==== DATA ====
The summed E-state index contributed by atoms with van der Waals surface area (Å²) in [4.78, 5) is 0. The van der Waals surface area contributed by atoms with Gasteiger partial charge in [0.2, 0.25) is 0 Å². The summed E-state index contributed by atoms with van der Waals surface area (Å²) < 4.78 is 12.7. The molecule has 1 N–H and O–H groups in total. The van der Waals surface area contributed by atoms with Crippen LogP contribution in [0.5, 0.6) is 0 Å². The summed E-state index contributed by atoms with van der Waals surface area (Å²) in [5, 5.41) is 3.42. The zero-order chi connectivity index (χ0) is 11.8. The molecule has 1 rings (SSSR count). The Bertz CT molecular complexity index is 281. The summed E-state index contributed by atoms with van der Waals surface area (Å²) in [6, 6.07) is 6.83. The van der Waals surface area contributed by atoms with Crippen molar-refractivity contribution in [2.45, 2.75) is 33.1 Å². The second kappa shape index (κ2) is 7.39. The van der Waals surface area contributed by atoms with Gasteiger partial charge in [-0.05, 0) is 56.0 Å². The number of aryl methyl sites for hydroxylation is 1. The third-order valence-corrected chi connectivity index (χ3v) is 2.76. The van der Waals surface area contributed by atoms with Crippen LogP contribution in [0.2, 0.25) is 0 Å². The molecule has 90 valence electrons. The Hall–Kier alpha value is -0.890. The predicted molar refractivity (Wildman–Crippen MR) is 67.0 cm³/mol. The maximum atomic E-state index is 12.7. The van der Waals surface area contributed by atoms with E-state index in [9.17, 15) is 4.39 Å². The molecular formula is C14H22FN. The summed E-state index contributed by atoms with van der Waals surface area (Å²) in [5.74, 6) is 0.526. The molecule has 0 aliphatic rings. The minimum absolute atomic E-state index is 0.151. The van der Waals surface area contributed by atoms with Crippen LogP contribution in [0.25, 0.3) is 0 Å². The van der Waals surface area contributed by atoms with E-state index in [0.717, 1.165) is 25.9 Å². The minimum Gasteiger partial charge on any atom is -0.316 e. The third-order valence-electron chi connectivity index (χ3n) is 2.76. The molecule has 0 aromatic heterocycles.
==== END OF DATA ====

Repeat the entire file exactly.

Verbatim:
The summed E-state index contributed by atoms with van der Waals surface area (Å²) in [4.78, 5) is 0. The van der Waals surface area contributed by atoms with Gasteiger partial charge in [0.2, 0.25) is 0 Å². The summed E-state index contributed by atoms with van der Waals surface area (Å²) < 4.78 is 12.7. The molecule has 1 N–H and O–H groups in total. The van der Waals surface area contributed by atoms with Crippen LogP contribution in [0.5, 0.6) is 0 Å². The summed E-state index contributed by atoms with van der Waals surface area (Å²) in [5, 5.41) is 3.42. The zero-order chi connectivity index (χ0) is 11.8. The molecule has 1 rings (SSSR count). The Bertz CT molecular complexity index is 281. The summed E-state index contributed by atoms with van der Waals surface area (Å²) in [6, 6.07) is 6.83. The van der Waals surface area contributed by atoms with Crippen molar-refractivity contribution in [2.45, 2.75) is 33.1 Å². The second kappa shape index (κ2) is 7.39. The van der Waals surface area contributed by atoms with Gasteiger partial charge in [-0.05, 0) is 56.0 Å². The number of aryl methyl sites for hydroxylation is 1. The third-order valence-corrected chi connectivity index (χ3v) is 2.76. The van der Waals surface area contributed by atoms with Crippen LogP contribution in [0.2, 0.25) is 0 Å². The molecule has 90 valence electrons. The Hall–Kier alpha value is -0.890. The predicted molar refractivity (Wildman–Crippen MR) is 67.0 cm³/mol. The maximum atomic E-state index is 12.7. The van der Waals surface area contributed by atoms with E-state index in [9.17, 15) is 4.39 Å². The molecular formula is C14H22FN. The summed E-state index contributed by atoms with van der Waals surface area (Å²) in [5.74, 6) is 0.526. The molecule has 0 aliphatic rings. The minimum absolute atomic E-state index is 0.151. The van der Waals surface area contributed by atoms with Crippen LogP contribution in [0.25, 0.3) is 0 Å². The van der Waals surface area contributed by atoms with E-state index in [0.717, 1.165) is 25.9 Å². The minimum Gasteiger partial charge on any atom is -0.316 e. The third-order valence-electron chi connectivity index (χ3n) is 2.76. The molecule has 0 aromatic heterocycles.